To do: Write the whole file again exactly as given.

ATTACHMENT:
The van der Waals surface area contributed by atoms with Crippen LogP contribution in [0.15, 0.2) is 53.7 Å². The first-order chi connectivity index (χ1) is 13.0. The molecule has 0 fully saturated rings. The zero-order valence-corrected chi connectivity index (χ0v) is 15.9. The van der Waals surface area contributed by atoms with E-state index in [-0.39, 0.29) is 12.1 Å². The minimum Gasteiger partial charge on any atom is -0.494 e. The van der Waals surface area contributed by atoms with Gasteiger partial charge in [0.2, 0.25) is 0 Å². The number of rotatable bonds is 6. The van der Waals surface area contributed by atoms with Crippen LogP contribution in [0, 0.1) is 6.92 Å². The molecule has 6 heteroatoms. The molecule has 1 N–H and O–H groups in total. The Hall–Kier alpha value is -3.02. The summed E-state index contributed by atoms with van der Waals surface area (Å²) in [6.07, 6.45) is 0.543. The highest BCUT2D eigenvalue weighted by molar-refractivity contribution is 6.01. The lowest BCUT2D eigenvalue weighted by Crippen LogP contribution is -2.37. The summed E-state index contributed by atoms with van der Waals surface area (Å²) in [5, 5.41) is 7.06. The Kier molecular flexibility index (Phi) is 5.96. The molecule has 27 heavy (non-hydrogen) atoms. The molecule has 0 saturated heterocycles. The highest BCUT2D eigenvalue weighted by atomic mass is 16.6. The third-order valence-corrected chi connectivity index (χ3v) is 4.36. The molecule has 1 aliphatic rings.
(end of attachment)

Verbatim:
The van der Waals surface area contributed by atoms with Crippen LogP contribution in [0.15, 0.2) is 53.7 Å². The first-order chi connectivity index (χ1) is 13.0. The molecule has 0 fully saturated rings. The zero-order valence-corrected chi connectivity index (χ0v) is 15.9. The van der Waals surface area contributed by atoms with E-state index in [-0.39, 0.29) is 12.1 Å². The minimum Gasteiger partial charge on any atom is -0.494 e. The van der Waals surface area contributed by atoms with Gasteiger partial charge in [0.2, 0.25) is 0 Å². The number of rotatable bonds is 6. The van der Waals surface area contributed by atoms with Crippen LogP contribution in [0, 0.1) is 6.92 Å². The molecule has 6 heteroatoms. The molecule has 1 N–H and O–H groups in total. The Hall–Kier alpha value is -3.02. The summed E-state index contributed by atoms with van der Waals surface area (Å²) in [6.07, 6.45) is 0.543. The highest BCUT2D eigenvalue weighted by molar-refractivity contribution is 6.01. The lowest BCUT2D eigenvalue weighted by Crippen LogP contribution is -2.37. The summed E-state index contributed by atoms with van der Waals surface area (Å²) in [5, 5.41) is 7.06. The Kier molecular flexibility index (Phi) is 5.96. The molecule has 27 heavy (non-hydrogen) atoms. The molecule has 0 saturated heterocycles. The highest BCUT2D eigenvalue weighted by atomic mass is 16.6. The third-order valence-corrected chi connectivity index (χ3v) is 4.36. The molecule has 1 aliphatic rings.